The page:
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March 11, 2022

Privacy Costs Rise as CCPA Requests Jump


A new study released this week by DataGrail shows that costs associated with CCPA compliance are rising quickly as more citizens exercise their rights to limit data collection by third parties.

The volume of data subject requests (DSR) nearly doubled from 2020 to 2021, going from 137 to 266 requests per 1 million identities, according to a survey conducted on behalf of DataGrail for its report, “2022 Data Privacy Trends: A CCPA Report,” which was released Wednesday. This was the second such report conducted by the San Francisco privacy company, which allows it to make direct comparisons.

Companies face three primary types of DSRs, which are backed by the California Consumer Privacy Act (CCPA), which went into effect on January 1, 2020, with enforcement beginning July 1 of that year. The most basic DSR request organizations to tell citizens what information they have stored about them. Citizens can also request that they no longer sell or share their information, and they can even request that organization delete whatever information they have already collected.

Source: DataGrail 2022 Data Privacy Trends: A CCPA Report

Considering that it costs about $1,500 to process a single DSR (per Gartner), the increase in volume of DSR requests is significant. According to DataGrail, the overall cost borne by organizations for DSRs increased from $192,000 per 1 million identities in 2020 to roughly $400,000 per 1 million identities in 2021.

Costs associated with more complex data deletion requests also nearly doubled last year, going from 43 deletion requests per 1 million identities in 2020 to 84 such requests by 2021.

These costs will continue to rise, according to DataGrail. Part of that projected increase has to do with a new privacy law, the California Privacy Rights Act (CPRA), which California voters approved in November 2020 and which is more stringent in some ways than the CCPA it will replace starting in 2023.

CPRA will raise privacy costs even more because it “gives people the option to opt-out not only if their data is sold but also if it is shared with a third party for advertising purposes,” DataGrail says. For organizations that are currently required to offer these “do not share” (DNS) requests, these requests represents 63% of their total requests. “With a greater number of companies required to enable DNS for data-sharing under the CPRA, the number of privacy requests will skyrocket,” the company says.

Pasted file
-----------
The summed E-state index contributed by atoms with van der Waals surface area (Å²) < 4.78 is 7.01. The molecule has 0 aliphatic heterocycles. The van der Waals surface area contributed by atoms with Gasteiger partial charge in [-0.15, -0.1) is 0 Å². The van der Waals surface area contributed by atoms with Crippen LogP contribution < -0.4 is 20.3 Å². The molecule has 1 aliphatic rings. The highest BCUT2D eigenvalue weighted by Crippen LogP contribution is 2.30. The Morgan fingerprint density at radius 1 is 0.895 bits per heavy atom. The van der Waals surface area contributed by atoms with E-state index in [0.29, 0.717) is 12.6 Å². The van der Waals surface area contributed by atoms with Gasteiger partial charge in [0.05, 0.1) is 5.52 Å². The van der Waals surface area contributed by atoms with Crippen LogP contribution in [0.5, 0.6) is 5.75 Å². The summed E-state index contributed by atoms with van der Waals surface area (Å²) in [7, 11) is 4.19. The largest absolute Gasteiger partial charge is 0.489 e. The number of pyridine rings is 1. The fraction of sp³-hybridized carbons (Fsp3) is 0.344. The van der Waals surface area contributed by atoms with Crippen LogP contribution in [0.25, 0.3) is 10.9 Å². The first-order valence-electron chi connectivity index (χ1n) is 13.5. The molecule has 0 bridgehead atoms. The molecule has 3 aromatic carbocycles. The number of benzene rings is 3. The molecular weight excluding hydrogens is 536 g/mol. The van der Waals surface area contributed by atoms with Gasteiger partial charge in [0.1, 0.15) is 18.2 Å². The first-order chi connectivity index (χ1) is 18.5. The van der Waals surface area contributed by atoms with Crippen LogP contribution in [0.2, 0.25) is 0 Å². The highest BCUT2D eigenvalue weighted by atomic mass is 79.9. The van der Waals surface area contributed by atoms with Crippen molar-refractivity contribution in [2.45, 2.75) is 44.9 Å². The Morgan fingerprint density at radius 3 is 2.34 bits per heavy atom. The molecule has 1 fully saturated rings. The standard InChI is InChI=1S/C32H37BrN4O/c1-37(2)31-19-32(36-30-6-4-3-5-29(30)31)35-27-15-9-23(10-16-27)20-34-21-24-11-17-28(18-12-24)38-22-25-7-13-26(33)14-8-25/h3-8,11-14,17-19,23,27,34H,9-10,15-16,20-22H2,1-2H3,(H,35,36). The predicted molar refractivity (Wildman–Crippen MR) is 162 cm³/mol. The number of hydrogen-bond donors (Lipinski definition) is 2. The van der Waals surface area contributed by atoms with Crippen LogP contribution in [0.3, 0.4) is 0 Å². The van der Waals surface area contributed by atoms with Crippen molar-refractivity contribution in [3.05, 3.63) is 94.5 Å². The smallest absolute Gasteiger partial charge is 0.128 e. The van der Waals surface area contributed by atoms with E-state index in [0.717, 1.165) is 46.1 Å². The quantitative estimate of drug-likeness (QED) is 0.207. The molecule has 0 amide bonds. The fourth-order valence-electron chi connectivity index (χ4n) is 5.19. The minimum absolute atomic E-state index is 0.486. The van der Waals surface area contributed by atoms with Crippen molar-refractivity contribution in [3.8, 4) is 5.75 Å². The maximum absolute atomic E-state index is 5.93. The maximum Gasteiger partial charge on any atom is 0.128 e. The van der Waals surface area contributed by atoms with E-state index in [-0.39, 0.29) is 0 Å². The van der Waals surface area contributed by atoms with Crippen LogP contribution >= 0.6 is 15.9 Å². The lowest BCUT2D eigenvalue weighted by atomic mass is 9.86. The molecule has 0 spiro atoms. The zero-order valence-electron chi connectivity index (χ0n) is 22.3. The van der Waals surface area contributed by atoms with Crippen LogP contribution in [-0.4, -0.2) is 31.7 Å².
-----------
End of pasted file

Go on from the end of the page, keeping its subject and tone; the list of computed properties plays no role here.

Source: DataGrail 2022 Data Privacy Trends: A CCPA Report

The proliferation of data silos and software-as-a-service (SaaS) applicaiotns will also contribute to rising costs, DataGrail says. The company says that it’s common for organizations to miss half of all SaaS apps when running data mapping exercises, which means they’re blind to much of the personal data they contain. That puts them behind the eight-ball when it comes to complying with CCPA (and soon CPRA) DSRs.

Organizations spend an average of 60 to 130 person-hours complying with DSRs, according to DataGrail. Assuming an average salary of $50 per hour, that represents a cost in the range of about $3,000 to $10,000 per year.

The proliferation of privacy laws is another factor to consider. Today, only three states have privacy laws: California, Virginia, and Colorado. However, DSRs can come in from citizens located in any state. And as more states adopt data privacy laws, the problem will only be magnified, DataGrail says.

“Consumers have strong feelings about how they want their data used, and companies are largely unprepared to deal with this sea change,” Daniel Barber, CEO and founder of DataGrail, stated in a press release. “We’ve entered a new era where a robust data privacy program is essential not only for compliance or winning customer trust, but for a business’ actual survival.

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